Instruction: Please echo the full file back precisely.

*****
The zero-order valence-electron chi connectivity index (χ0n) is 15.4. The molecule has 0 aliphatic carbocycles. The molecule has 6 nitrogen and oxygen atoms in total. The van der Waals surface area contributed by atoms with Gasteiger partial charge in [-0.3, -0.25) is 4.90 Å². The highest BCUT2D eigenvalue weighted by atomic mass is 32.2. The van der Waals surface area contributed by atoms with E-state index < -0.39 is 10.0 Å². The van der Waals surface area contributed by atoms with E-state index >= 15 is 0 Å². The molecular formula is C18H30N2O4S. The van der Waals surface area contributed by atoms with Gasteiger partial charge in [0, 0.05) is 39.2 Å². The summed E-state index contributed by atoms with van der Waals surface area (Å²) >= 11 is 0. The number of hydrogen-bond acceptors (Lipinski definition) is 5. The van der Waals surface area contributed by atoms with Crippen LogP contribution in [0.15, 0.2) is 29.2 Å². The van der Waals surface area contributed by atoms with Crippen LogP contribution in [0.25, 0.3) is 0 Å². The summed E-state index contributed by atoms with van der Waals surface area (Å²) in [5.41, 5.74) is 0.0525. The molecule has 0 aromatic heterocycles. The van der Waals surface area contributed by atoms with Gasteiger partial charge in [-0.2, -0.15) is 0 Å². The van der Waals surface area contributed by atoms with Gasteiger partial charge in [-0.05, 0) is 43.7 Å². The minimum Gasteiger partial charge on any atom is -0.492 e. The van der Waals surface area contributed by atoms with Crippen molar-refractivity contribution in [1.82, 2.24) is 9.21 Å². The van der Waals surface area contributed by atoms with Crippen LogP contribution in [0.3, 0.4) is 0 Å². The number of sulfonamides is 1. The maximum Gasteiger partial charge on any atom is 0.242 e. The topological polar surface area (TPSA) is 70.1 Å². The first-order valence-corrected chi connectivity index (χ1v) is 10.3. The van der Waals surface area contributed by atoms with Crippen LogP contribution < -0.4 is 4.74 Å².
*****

The zero-order valence-electron chi connectivity index (χ0n) is 15.4. The molecule has 0 aliphatic carbocycles. The molecule has 6 nitrogen and oxygen atoms in total. The van der Waals surface area contributed by atoms with Gasteiger partial charge in [-0.3, -0.25) is 4.90 Å². The highest BCUT2D eigenvalue weighted by atomic mass is 32.2. The van der Waals surface area contributed by atoms with E-state index < -0.39 is 10.0 Å². The van der Waals surface area contributed by atoms with E-state index >= 15 is 0 Å². The molecular formula is C18H30N2O4S. The van der Waals surface area contributed by atoms with Gasteiger partial charge in [0, 0.05) is 39.2 Å². The summed E-state index contributed by atoms with van der Waals surface area (Å²) >= 11 is 0. The number of hydrogen-bond acceptors (Lipinski definition) is 5. The van der Waals surface area contributed by atoms with Crippen LogP contribution in [0.15, 0.2) is 29.2 Å². The van der Waals surface area contributed by atoms with Crippen LogP contribution in [0.25, 0.3) is 0 Å². The summed E-state index contributed by atoms with van der Waals surface area (Å²) in [5.41, 5.74) is 0.0525. The molecule has 0 aromatic heterocycles. The van der Waals surface area contributed by atoms with Gasteiger partial charge in [-0.2, -0.15) is 0 Å². The van der Waals surface area contributed by atoms with Gasteiger partial charge in [-0.05, 0) is 43.7 Å². The minimum Gasteiger partial charge on any atom is -0.492 e. The van der Waals surface area contributed by atoms with Crippen molar-refractivity contribution in [1.82, 2.24) is 9.21 Å². The van der Waals surface area contributed by atoms with Crippen LogP contribution in [0.3, 0.4) is 0 Å². The number of sulfonamides is 1. The maximum Gasteiger partial charge on any atom is 0.242 e. The topological polar surface area (TPSA) is 70.1 Å². The first-order valence-corrected chi connectivity index (χ1v) is 10.3. The van der Waals surface area contributed by atoms with Crippen LogP contribution < -0.4 is 4.74 Å².